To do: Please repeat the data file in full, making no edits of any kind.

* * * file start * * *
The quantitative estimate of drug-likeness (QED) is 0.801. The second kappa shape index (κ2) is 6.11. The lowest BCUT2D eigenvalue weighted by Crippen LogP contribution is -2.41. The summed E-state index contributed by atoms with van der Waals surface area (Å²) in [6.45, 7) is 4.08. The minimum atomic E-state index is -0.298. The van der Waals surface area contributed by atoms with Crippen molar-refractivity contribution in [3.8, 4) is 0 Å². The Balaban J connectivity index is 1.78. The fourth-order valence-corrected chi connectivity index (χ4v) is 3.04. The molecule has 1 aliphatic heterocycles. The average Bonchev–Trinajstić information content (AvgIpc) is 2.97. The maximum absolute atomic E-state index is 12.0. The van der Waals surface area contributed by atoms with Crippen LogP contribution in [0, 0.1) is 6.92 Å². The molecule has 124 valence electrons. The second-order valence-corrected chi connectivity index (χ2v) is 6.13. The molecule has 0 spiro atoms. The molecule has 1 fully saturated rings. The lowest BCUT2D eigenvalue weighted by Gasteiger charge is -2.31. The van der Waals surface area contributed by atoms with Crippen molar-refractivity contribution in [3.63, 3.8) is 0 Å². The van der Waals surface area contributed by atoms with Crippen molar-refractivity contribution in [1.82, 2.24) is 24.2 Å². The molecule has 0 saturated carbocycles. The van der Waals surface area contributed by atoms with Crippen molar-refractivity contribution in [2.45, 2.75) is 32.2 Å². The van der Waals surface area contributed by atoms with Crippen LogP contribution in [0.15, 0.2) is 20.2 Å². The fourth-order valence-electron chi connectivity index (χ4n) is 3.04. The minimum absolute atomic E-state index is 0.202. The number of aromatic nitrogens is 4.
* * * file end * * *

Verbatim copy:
The quantitative estimate of drug-likeness (QED) is 0.801. The second kappa shape index (κ2) is 6.11. The lowest BCUT2D eigenvalue weighted by Crippen LogP contribution is -2.41. The summed E-state index contributed by atoms with van der Waals surface area (Å²) in [6.45, 7) is 4.08. The minimum atomic E-state index is -0.298. The van der Waals surface area contributed by atoms with Crippen molar-refractivity contribution in [3.8, 4) is 0 Å². The Balaban J connectivity index is 1.78. The fourth-order valence-corrected chi connectivity index (χ4v) is 3.04. The molecule has 1 aliphatic heterocycles. The average Bonchev–Trinajstić information content (AvgIpc) is 2.97. The maximum absolute atomic E-state index is 12.0. The van der Waals surface area contributed by atoms with Crippen LogP contribution in [0, 0.1) is 6.92 Å². The molecule has 124 valence electrons. The second-order valence-corrected chi connectivity index (χ2v) is 6.13. The molecule has 0 spiro atoms. The molecule has 1 fully saturated rings. The lowest BCUT2D eigenvalue weighted by Gasteiger charge is -2.31. The van der Waals surface area contributed by atoms with Crippen molar-refractivity contribution in [3.63, 3.8) is 0 Å². The van der Waals surface area contributed by atoms with Crippen molar-refractivity contribution in [1.82, 2.24) is 24.2 Å². The molecule has 0 saturated carbocycles. The van der Waals surface area contributed by atoms with Crippen molar-refractivity contribution in [2.45, 2.75) is 32.2 Å². The van der Waals surface area contributed by atoms with Crippen LogP contribution in [0.15, 0.2) is 20.2 Å². The fourth-order valence-electron chi connectivity index (χ4n) is 3.04. The minimum absolute atomic E-state index is 0.202. The number of aromatic nitrogens is 4.